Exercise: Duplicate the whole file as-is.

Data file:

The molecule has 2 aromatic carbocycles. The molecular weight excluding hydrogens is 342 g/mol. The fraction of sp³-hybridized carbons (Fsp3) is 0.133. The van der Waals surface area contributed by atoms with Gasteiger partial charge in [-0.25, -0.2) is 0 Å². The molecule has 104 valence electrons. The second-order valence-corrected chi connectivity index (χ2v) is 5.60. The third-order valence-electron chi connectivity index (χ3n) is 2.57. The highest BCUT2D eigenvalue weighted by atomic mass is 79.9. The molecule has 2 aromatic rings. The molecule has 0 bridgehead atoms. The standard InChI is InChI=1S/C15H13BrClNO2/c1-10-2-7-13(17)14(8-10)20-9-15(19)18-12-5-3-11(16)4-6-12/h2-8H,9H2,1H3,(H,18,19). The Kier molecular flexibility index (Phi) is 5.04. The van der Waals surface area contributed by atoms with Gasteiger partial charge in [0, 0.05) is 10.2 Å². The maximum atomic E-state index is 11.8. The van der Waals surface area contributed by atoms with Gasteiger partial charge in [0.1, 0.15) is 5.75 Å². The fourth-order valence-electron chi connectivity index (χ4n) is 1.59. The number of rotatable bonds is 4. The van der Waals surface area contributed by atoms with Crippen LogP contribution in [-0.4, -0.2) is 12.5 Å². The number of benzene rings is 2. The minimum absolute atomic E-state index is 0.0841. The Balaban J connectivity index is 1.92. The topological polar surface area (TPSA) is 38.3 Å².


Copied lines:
The molecule has 2 aromatic carbocycles. The molecular weight excluding hydrogens is 342 g/mol. The fraction of sp³-hybridized carbons (Fsp3) is 0.133. The van der Waals surface area contributed by atoms with Gasteiger partial charge in [-0.25, -0.2) is 0 Å². The molecule has 104 valence electrons. The second-order valence-corrected chi connectivity index (χ2v) is 5.60. The third-order valence-electron chi connectivity index (χ3n) is 2.57. The highest BCUT2D eigenvalue weighted by atomic mass is 79.9. The molecule has 2 aromatic rings. The molecule has 0 bridgehead atoms. The standard InChI is InChI=1S/C15H13BrClNO2/c1-10-2-7-13(17)14(8-10)20-9-15(19)18-12-5-3-11(16)4-6-12/h2-8H,9H2,1H3,(H,18,19). The Kier molecular flexibility index (Phi) is 5.04. The van der Waals surface area contributed by atoms with Gasteiger partial charge in [0, 0.05) is 10.2 Å². The maximum atomic E-state index is 11.8. The van der Waals surface area contributed by atoms with Gasteiger partial charge in [0.1, 0.15) is 5.75 Å². The fourth-order valence-electron chi connectivity index (χ4n) is 1.59. The number of rotatable bonds is 4. The van der Waals surface area contributed by atoms with Crippen LogP contribution in [-0.4, -0.2) is 12.5 Å². The number of benzene rings is 2. The minimum absolute atomic E-state index is 0.0841. The Balaban J connectivity index is 1.92. The topological polar surface area (TPSA) is 38.3 Å².